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Catlin and the Indians

By Goode, Stephen | The World and I, December 2002 | Go to article overview

Catlin and the Indians


Goode, Stephen, The World and I


George Catlin visited American Indian tribes of the Great Plains during the 1830s to capture in paint images of the people and their way of life before it was too late. Now his monumental Indian Gallery can again be seen.

The year 1828 was a momentous one in the life of George Catlin. Seven years earlier, at the age of twenty-five, he had sold his law books and said good-bye to a promising law career to devote himself to his true love, art. Moving to Philadelphia and then New York, the young artist who dreamed of becoming a famous history painter found himself instead making a modest living painting portraits, often in miniature. Occasionally he portrayed the great: his portrait of Sam Houston is regarded by many as the finest image extant of the famous Texas hero.

But the ambitious and largely self-taught artist cut no big figure among his many talented colleagues, and by his own admission he lacked motivation. Where was the animating purpose, the great artistic theme that could lift his career out of the mundane?

Then in 1828, on a visit to Philadelphia, Catlin encountered a delegation of Native Americans fresh from the wilds of the West who were on a tour that would eventually take them to Washington. The group numbered between ten and fifteen "noble and dignified looking Indians," the artist later recalled, "arrayed and equipped in all their classic beauty,--with shield and helmet,--with tunic and manteau,--tinted and tasselled off, exactly for the painter's palette!" Catlin's life was changed forever.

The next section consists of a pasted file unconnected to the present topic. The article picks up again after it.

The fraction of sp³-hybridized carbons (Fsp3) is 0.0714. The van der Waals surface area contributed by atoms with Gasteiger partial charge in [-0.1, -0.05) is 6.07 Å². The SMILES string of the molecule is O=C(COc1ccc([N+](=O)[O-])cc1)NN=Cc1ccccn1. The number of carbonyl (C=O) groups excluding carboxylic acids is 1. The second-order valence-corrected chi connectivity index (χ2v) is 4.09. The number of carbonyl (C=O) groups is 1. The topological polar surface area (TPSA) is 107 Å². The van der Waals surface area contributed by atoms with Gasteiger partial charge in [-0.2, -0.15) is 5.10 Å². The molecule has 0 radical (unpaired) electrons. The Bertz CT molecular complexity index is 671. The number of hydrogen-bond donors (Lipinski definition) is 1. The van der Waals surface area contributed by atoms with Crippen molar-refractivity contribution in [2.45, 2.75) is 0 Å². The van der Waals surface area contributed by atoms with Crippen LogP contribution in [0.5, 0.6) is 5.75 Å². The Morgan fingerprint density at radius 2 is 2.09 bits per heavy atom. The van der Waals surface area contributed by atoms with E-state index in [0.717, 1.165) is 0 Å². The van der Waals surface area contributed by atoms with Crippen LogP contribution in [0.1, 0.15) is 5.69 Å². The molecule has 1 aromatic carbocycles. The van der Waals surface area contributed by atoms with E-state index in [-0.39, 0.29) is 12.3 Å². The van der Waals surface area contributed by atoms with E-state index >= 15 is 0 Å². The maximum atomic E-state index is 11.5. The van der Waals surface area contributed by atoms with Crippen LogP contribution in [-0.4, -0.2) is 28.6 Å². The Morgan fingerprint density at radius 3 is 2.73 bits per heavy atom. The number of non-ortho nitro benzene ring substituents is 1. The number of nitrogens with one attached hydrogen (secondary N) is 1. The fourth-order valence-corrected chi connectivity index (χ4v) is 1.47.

Out of that encounter, an ambitious project formed in Catlin's mind. "I have designed to visit every tribe of Indians on the Continent, if my life should be spared," he declared. His goal was to portray distinguished individuals of each tribe and the domestic habits, games, and religious ceremonies of the Indian people. He would strive to do this before the Indians disappeared from the world, which he feared could happen in a short time.

It was a tremendous undertaking, and Catlin failed in part: he didn't make it to every tribe in America, a task that would have taken far more time and money than he had available to him. But on his trips to the West during the 1830s, he visited nearly fifty tribes, mostly in what is today North and South Dakota, Minnesota, and areas through which the Missouri River runs. According to Catlin's own estimation, the total native population in these parts numbered four hundred thousand. He would have many extraordinary experiences in his life-- including three expeditions to South America--but none would compare to his four western journeys of the 1830s, and none would be even remotely as productive.

From these and other visits to the West, Catlin left America an incomparable legacy of portraits of Indian chiefs, braves, and women, and depictions of Indian life. He also painted striking landscapes. Widely reproduced in lithographs throughout the nineteenth century, Catlin's Indian portraits and landscapes became familiar images to Americans and Europeans. In his own words, Catlin described the wilderness he painted as "a vast country of green fields, where the men are all red."

He also did widely admired paintings of the wild animals he observed. He loved to paint the buffalo--his Dying Buffalo, Shot With An Arrow (1832-33) is among his most powerful paintings. He also chose grizzly bears and wild Indian horses as his subjects, all animals that had gained legendary status as symbols of the wildness of the West. In addition, he made dramatic images of the perils of life on the Great Plains, such as Prairie Meadows Burning (1832), in which man and beast flee in terror from the smoke-blasted, fiery horizon.

All of these paintings were made in a rough-hewn style closer to that found in naive American art than in the more polished canvases of European or European-trained artists.

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